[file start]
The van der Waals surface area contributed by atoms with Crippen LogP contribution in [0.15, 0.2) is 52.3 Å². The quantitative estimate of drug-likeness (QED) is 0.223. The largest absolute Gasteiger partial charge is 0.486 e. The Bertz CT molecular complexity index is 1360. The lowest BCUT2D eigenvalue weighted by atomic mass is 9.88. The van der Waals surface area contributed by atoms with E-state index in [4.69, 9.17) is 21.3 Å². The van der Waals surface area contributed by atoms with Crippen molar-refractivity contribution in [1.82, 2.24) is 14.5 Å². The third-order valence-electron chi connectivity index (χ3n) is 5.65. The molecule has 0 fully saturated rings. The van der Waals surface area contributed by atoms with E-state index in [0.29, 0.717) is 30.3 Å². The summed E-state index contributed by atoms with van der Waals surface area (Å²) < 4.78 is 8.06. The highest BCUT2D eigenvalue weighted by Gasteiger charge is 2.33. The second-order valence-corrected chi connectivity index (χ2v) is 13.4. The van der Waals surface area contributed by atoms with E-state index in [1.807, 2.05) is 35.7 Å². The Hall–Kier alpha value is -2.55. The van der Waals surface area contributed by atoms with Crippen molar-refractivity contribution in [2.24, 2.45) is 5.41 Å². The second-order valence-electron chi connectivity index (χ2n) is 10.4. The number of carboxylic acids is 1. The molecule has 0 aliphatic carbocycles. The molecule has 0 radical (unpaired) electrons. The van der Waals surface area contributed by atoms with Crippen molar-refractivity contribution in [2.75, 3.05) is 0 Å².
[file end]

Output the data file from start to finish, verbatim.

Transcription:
The van der Waals surface area contributed by atoms with Crippen LogP contribution in [0.15, 0.2) is 52.3 Å². The quantitative estimate of drug-likeness (QED) is 0.223. The largest absolute Gasteiger partial charge is 0.486 e. The Bertz CT molecular complexity index is 1360. The lowest BCUT2D eigenvalue weighted by atomic mass is 9.88. The van der Waals surface area contributed by atoms with E-state index in [4.69, 9.17) is 21.3 Å². The van der Waals surface area contributed by atoms with Crippen molar-refractivity contribution in [1.82, 2.24) is 14.5 Å². The third-order valence-electron chi connectivity index (χ3n) is 5.65. The molecule has 0 fully saturated rings. The van der Waals surface area contributed by atoms with E-state index in [0.29, 0.717) is 30.3 Å². The summed E-state index contributed by atoms with van der Waals surface area (Å²) < 4.78 is 8.06. The highest BCUT2D eigenvalue weighted by Gasteiger charge is 2.33. The second-order valence-corrected chi connectivity index (χ2v) is 13.4. The van der Waals surface area contributed by atoms with E-state index in [1.807, 2.05) is 35.7 Å². The Hall–Kier alpha value is -2.55. The van der Waals surface area contributed by atoms with Crippen molar-refractivity contribution in [2.24, 2.45) is 5.41 Å². The second-order valence-electron chi connectivity index (χ2n) is 10.4. The number of carboxylic acids is 1. The molecule has 0 aliphatic carbocycles. The molecule has 0 radical (unpaired) electrons. The van der Waals surface area contributed by atoms with Crippen molar-refractivity contribution in [2.75, 3.05) is 0 Å².